When the Supreme Court legalized same-sex marriage nationwide last June, a couple of farmers in rural Somerville, Tenn., tied the knot.
The couple — Mark Henderson and Dennis Clark — say their neighbors responded within hours.
"We came home and there was a bottle of champagne in a potato salad bucket on the front porch," Henderson says.
But the response from another community, one that they've been actively involved in for years, wasn't as welcoming.
"The first letter that we got from the Grand Lodge of Tennessee was that we were being brought up on charges for un-Masonic conduct," Clark says.
Clark and Henderson are Freemasons, members of a worldwide fraternity that shares the same rites, symbols and secrets. The organization is best known for its secrets, but it is having an increasingly public dispute as one of its jurisdictions decides on whether to ban gays.
Each state or jurisdiction has its own penal code. For the last 30 years, the Tennessee organization has banned gays. On Wednesday or Thursday, members in the state will decide whether to uphold the ban.
The Label Of Bigotry
Lodges from California to Belgium are urging Tennessee to lift the ban. They say it harms the future of the organization, which is looking to stay relevant and attract younger members.
Chris Sanders of the Tennessee Equality Project says that religious backlash to the marriage equality decision has been prominent in the state legislature and in private organizations, such as churches and the Freemasons.
"As same-sex marriage continues to be accepted, those who don't accept it will look for new, innovative ways to carve out little realms where they can continue to discriminate," Sanders says.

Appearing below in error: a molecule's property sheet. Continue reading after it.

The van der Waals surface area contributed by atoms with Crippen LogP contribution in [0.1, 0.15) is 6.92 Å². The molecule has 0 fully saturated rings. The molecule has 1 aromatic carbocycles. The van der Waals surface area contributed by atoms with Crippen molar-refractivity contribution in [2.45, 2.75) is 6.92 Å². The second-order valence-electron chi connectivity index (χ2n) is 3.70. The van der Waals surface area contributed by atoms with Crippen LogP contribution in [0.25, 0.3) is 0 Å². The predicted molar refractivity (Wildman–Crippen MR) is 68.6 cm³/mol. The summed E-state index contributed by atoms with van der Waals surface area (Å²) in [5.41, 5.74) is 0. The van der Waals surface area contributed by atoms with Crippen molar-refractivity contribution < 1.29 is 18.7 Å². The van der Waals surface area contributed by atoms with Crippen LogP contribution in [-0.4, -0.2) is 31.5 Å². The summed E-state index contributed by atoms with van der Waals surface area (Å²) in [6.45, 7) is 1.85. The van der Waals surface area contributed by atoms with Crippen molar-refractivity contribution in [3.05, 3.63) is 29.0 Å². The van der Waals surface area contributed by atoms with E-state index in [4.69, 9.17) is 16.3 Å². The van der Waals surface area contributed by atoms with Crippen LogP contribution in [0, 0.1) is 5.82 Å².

The suspension of Clark and Henderson in Tennessee inspired the Grand Lodge of Georgia to enact its own ban on gay members last fall. Chris Hodapp, author of Freemasons for Dummies, says this has stirred an international debate. As Freemasonry struggles to attract new members, lodges worry about the label of bigotry.
"When a young man hears that Masons in a state are throwing gays out, they just see that as the whole organization doing that and not being isolated to a particular area," Hodapp says.
There's no Supreme Court of Freemasonry to stop the Grand Lodges of Tennessee and Georgia. Both lodges did not respond to interview requests and restricted their members from speaking to the media.
Grand Lodges of California, Washington, D.C., and the country of Belgium, among a growing list of others, have suspended relationships with Tennessee and Georgia. Glen Cook, a lawyer and Master Mason, says there's precedence for exclusionary policies.
"Some of those who argue against the actions of Georgia and Tennessee have said that we don't discriminate. Well, we do," Cook says, in terms of being an all-male fraternity that asks members to believe in a higher power.
Cook himself couldn't be a Freemason in his home state of Utah until its Grand Lodge lifted a ban on Mormons in 1984. Cook suspects that the debate in Tennessee will hinge less on sympathetic appeals and more on whether a ban goes against the founding principles of Freemasonry.
"And whether this type of restriction forms any useful purpose, and whether it distracts from our goal of elevating mankind," he says.
Over the next two days in Nashville, the Grand Lodge of Tennessee will decide which conduct is more Un-masonic: Being gay or banning gays, a decision that could affect Freemasons around the world.